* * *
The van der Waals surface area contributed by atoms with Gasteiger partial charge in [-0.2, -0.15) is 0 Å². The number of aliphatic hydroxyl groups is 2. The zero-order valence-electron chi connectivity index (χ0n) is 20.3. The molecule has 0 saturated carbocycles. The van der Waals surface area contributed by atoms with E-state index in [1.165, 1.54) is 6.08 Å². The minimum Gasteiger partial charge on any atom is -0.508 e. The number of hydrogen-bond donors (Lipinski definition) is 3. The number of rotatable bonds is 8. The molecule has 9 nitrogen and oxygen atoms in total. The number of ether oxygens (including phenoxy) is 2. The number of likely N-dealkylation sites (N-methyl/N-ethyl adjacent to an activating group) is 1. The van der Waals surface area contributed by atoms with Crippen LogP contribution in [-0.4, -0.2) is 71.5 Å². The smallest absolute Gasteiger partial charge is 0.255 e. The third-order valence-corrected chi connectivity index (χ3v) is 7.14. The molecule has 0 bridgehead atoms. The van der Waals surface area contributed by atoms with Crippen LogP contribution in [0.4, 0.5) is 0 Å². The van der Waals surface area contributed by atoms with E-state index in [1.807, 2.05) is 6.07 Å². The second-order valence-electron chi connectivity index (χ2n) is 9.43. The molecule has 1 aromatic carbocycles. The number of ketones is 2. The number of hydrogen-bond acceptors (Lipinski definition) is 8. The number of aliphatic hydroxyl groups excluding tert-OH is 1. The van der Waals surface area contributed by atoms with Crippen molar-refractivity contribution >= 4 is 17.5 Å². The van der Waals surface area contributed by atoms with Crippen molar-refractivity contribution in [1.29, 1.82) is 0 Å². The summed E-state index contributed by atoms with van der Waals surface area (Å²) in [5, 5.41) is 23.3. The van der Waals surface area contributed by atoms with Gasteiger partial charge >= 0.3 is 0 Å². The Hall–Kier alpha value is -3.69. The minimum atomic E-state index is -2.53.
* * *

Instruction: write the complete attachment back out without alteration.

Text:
The van der Waals surface area contributed by atoms with Gasteiger partial charge in [-0.2, -0.15) is 0 Å². The number of aliphatic hydroxyl groups is 2. The zero-order valence-electron chi connectivity index (χ0n) is 20.3. The molecule has 0 saturated carbocycles. The van der Waals surface area contributed by atoms with E-state index in [1.165, 1.54) is 6.08 Å². The minimum Gasteiger partial charge on any atom is -0.508 e. The number of hydrogen-bond donors (Lipinski definition) is 3. The number of rotatable bonds is 8. The molecule has 9 nitrogen and oxygen atoms in total. The number of ether oxygens (including phenoxy) is 2. The number of likely N-dealkylation sites (N-methyl/N-ethyl adjacent to an activating group) is 1. The van der Waals surface area contributed by atoms with Crippen LogP contribution in [-0.4, -0.2) is 71.5 Å². The smallest absolute Gasteiger partial charge is 0.255 e. The third-order valence-corrected chi connectivity index (χ3v) is 7.14. The molecule has 0 bridgehead atoms. The van der Waals surface area contributed by atoms with Crippen LogP contribution in [0.4, 0.5) is 0 Å². The van der Waals surface area contributed by atoms with E-state index in [1.807, 2.05) is 6.07 Å². The second-order valence-electron chi connectivity index (χ2n) is 9.43. The molecule has 1 aromatic carbocycles. The number of ketones is 2. The number of hydrogen-bond acceptors (Lipinski definition) is 8. The number of aliphatic hydroxyl groups excluding tert-OH is 1. The van der Waals surface area contributed by atoms with Crippen molar-refractivity contribution >= 4 is 17.5 Å². The van der Waals surface area contributed by atoms with Crippen molar-refractivity contribution in [1.29, 1.82) is 0 Å². The summed E-state index contributed by atoms with van der Waals surface area (Å²) in [5, 5.41) is 23.3. The van der Waals surface area contributed by atoms with Gasteiger partial charge >= 0.3 is 0 Å². The Hall–Kier alpha value is -3.69. The minimum atomic E-state index is -2.53.